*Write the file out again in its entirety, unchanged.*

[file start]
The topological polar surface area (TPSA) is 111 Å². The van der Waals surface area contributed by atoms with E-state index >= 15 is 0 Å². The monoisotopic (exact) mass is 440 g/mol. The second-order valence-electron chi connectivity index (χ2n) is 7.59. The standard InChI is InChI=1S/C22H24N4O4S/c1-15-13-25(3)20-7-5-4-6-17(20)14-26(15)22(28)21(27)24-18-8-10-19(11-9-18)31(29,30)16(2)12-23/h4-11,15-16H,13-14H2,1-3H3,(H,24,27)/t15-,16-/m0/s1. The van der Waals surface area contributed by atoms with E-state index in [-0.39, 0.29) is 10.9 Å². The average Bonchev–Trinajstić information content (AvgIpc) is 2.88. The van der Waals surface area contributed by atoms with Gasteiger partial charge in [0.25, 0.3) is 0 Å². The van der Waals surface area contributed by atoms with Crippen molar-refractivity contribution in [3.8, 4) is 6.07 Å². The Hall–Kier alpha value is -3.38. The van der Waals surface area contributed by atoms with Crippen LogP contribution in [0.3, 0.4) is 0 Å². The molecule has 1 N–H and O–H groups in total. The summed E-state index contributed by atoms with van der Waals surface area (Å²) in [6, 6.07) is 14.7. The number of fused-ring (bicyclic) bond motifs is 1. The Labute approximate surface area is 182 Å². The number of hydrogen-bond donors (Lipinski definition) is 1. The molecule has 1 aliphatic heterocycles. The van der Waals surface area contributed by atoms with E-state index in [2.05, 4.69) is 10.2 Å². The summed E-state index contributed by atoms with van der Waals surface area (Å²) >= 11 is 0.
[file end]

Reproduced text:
The topological polar surface area (TPSA) is 111 Å². The van der Waals surface area contributed by atoms with E-state index >= 15 is 0 Å². The monoisotopic (exact) mass is 440 g/mol. The second-order valence-electron chi connectivity index (χ2n) is 7.59. The standard InChI is InChI=1S/C22H24N4O4S/c1-15-13-25(3)20-7-5-4-6-17(20)14-26(15)22(28)21(27)24-18-8-10-19(11-9-18)31(29,30)16(2)12-23/h4-11,15-16H,13-14H2,1-3H3,(H,24,27)/t15-,16-/m0/s1. The van der Waals surface area contributed by atoms with E-state index in [-0.39, 0.29) is 10.9 Å². The average Bonchev–Trinajstić information content (AvgIpc) is 2.88. The van der Waals surface area contributed by atoms with Gasteiger partial charge in [0.25, 0.3) is 0 Å². The van der Waals surface area contributed by atoms with Crippen molar-refractivity contribution in [3.8, 4) is 6.07 Å². The Hall–Kier alpha value is -3.38. The van der Waals surface area contributed by atoms with Crippen LogP contribution in [0.3, 0.4) is 0 Å². The molecule has 1 N–H and O–H groups in total. The summed E-state index contributed by atoms with van der Waals surface area (Å²) in [6, 6.07) is 14.7. The number of fused-ring (bicyclic) bond motifs is 1. The Labute approximate surface area is 182 Å². The number of hydrogen-bond donors (Lipinski definition) is 1. The molecule has 1 aliphatic heterocycles. The van der Waals surface area contributed by atoms with E-state index in [2.05, 4.69) is 10.2 Å². The summed E-state index contributed by atoms with van der Waals surface area (Å²) >= 11 is 0.